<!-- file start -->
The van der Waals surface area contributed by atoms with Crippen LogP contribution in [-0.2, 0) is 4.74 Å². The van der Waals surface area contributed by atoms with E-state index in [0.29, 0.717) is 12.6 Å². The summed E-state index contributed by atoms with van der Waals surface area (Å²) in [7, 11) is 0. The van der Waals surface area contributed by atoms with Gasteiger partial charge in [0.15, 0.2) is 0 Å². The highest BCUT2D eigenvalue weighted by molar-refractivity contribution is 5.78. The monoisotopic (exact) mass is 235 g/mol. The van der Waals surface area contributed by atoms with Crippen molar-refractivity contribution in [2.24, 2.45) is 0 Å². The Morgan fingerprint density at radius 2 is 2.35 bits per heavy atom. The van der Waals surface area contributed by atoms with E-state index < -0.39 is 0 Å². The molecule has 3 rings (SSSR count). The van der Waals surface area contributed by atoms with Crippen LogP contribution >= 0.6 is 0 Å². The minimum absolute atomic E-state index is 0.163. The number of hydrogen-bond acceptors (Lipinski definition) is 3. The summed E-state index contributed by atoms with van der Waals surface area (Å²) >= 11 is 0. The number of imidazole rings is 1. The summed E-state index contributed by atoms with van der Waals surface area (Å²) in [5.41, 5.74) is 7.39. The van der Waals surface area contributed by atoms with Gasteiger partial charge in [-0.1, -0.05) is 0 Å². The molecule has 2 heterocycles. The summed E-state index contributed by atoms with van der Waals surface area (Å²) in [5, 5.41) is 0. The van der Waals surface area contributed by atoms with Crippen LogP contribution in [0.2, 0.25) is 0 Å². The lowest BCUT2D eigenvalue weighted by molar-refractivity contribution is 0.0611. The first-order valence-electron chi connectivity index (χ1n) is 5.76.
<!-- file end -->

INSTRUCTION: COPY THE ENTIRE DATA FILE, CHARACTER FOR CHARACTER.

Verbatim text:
The van der Waals surface area contributed by atoms with Crippen LogP contribution in [-0.2, 0) is 4.74 Å². The van der Waals surface area contributed by atoms with E-state index in [0.29, 0.717) is 12.6 Å². The summed E-state index contributed by atoms with van der Waals surface area (Å²) in [7, 11) is 0. The van der Waals surface area contributed by atoms with Gasteiger partial charge in [0.15, 0.2) is 0 Å². The highest BCUT2D eigenvalue weighted by molar-refractivity contribution is 5.78. The monoisotopic (exact) mass is 235 g/mol. The van der Waals surface area contributed by atoms with Crippen molar-refractivity contribution in [2.24, 2.45) is 0 Å². The Morgan fingerprint density at radius 2 is 2.35 bits per heavy atom. The van der Waals surface area contributed by atoms with E-state index < -0.39 is 0 Å². The molecule has 3 rings (SSSR count). The van der Waals surface area contributed by atoms with Crippen LogP contribution >= 0.6 is 0 Å². The minimum absolute atomic E-state index is 0.163. The number of hydrogen-bond acceptors (Lipinski definition) is 3. The summed E-state index contributed by atoms with van der Waals surface area (Å²) >= 11 is 0. The number of imidazole rings is 1. The summed E-state index contributed by atoms with van der Waals surface area (Å²) in [5.41, 5.74) is 7.39. The van der Waals surface area contributed by atoms with Gasteiger partial charge in [-0.1, -0.05) is 0 Å². The molecule has 2 heterocycles. The summed E-state index contributed by atoms with van der Waals surface area (Å²) in [5, 5.41) is 0. The van der Waals surface area contributed by atoms with Crippen LogP contribution in [0.2, 0.25) is 0 Å². The lowest BCUT2D eigenvalue weighted by molar-refractivity contribution is 0.0611. The first-order valence-electron chi connectivity index (χ1n) is 5.76.